The Southern countries, represented by the G-77+China bloc, have strongly defended the Protocol as “an international and legally binding treaty and the most important instrument embedding the commitment of Annex 1 parties”, collectively and individually. The proposed new agreement would “drastically water down” their commitments. Most Northern countries’ rationale for supporting it is that it might be able to include the US. However, says the G-77, going out of a binding protocol with collective and individual targets into a new agreement without internationally binding targets means “taking the international climate regime many steps backwards”. Besides, the US may not even sign the agreement.

The developed countries indeed want to dilute their commitments. Instead of the 25-40 percent emissions reductions by 2020 (over 1990), recommended by climate scientists in 2007, and the 40-45 percent needed in the light of recent scientific developments, they have only made reduction pledges of 16-23 percent, excluding the US. If the US climate bill’s target is included, the figure falls to 11-18 percent and 10-23 percent, according to different estimates. Such reductions won’t stabilise the climate. The G-77+China is right in criticising these measly offers as a breach of trust. The Climate Convention was a grand bargain, under which the North would lead in emissions reductions as part of a global cooperative effort.

India must stiffly oppose the North’s attempt to renege on that bargain. Yet, certain lobbies want India to dump the G-77 for more exclusive groupings. The G-77 represents 130-odd Southern countries, the bulk of them poor and backward, as are most of India’s people. But these lobbies want India to join the world’s High Table by signing a bad climate deal that pleases the North. Most Indian diplomats privately speak of the developing countries and Non-Alignment with contempt and antipathy. Some want India aligned with the US in the climate talks.

That’s the crux of Environment Minister Jairam Ramesh’s leaked letter to Prime Minister Singh, in which he explicitly asks that India should “not stick with G-77 but be embedded in G-20 …” Mr Ramesh also writes: “If the Australian proposal … maintains this basic distinction … of differential obligations we should have no great theological objections.” But the Australian proposal demolishes the distinction.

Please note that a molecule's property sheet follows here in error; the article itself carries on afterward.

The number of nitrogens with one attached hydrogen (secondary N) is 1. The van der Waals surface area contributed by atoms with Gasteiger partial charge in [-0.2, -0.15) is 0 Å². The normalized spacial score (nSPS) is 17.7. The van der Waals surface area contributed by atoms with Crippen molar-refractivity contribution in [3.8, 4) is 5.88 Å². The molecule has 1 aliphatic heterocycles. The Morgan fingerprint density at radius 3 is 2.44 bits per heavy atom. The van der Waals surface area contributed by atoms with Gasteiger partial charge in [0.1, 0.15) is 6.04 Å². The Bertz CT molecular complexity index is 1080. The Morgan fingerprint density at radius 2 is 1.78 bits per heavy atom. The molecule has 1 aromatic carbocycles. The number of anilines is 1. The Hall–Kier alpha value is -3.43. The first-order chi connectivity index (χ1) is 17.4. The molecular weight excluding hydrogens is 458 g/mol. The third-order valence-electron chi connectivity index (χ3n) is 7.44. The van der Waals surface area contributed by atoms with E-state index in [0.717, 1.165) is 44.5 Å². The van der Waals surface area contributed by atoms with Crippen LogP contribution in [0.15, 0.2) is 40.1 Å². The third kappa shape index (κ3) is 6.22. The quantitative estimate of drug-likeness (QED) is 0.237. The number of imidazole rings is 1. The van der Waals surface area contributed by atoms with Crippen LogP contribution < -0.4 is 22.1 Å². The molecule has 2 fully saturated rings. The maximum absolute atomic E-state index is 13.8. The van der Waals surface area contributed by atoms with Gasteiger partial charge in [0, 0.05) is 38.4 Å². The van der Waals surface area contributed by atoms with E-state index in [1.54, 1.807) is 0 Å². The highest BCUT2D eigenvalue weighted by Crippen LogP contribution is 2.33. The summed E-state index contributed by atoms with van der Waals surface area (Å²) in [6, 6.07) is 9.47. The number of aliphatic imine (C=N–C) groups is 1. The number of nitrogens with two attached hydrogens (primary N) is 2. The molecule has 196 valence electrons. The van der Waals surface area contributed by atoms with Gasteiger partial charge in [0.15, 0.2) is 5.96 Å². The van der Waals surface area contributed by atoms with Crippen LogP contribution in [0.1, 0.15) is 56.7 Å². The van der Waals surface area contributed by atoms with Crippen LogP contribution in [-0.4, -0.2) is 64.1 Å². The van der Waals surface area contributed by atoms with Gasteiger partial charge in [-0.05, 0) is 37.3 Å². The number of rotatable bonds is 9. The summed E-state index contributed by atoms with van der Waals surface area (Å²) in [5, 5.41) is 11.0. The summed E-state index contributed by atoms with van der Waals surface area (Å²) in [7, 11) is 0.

This is a recipe for a confused, unprincipled climate stand, which is unworthy of a nation that aspires to global leadership. Its advocates are only concerned with the narrow interests of the Indian elite, barely one-tenth of the population, which is addicted to high-consumption lifestyles and rising emissions. The elite doesn’t want a strong climate deal because that’ll restrain its consumption. A majority of Indians, by contrast, have a stake in a strong deal because the burden of climate change which falls disproportionately on them will grow under a weak deal.

A principled approach to the climate negotiations must put the poor at the centre and acknowledge that the climate crisis and the developmental crisis—which perpetuates poverty—are integrally linked. Climate change will aggravate poverty and exacerbate inequality, undoing the right of the poor to fulfil their basic human needs and live with dignity. It’s imperative to combine developmental equity and poverty eradication with climate effectiveness. A defining criterion of a strong climate deal is that it reduces the burden on the underprivileged.

India will face hard choices at Copenhagen, where several scenarios are conceivable—from optimistic to middling outcomes, to complete collapse. The best scenario is one where the North makes deep, early emissions cuts (40 percent by 2020); the bigger Southern countries agree to 15-25 percent voluntary cuts (NAMAs); and there’s adequate funding. Under a middling scenario, there’ll be a strong agreement on fundamentals, but not on emissions cuts and finances; nevertheless, all agree to negotiate numbers within a time-bound period.

Of course, the talks may collapse because there’s no agreement on anything and some countries walk out. This would be unfortunate. But the truly nightmarish scenario is one which “greenwashes” a bad agreement: the North agrees to low and paltry cuts such as 7-15 percent by 2020, with no compliance or penalties, and only a fraction of the funding needed materialises. Such a deal will fail to stabilise the climate, but lock the world into an emissions-intensive trajectory that aggravates both climate change and the developmental crisis.

India should walk out of the talks rather than agree to such “greenwash”. In the few weeks left before Copenhagen, India should do its utmost to consolidate the G-77+China position, lobby Northern governments, including the US, when Dr Singh meets President Obama late this month, and make voluntary commitments to show that it’s more serious about combating climate change than appears—thanks to its ambivalence on Himalayan glacier melting and its lip service to poverty eradication, even while practising elitist policies. India must be flexible on transparency and generous on delivering modern energy services to its poor. But it should be hardnosed about holding the North’s feet to the fire. There must be no compromise here.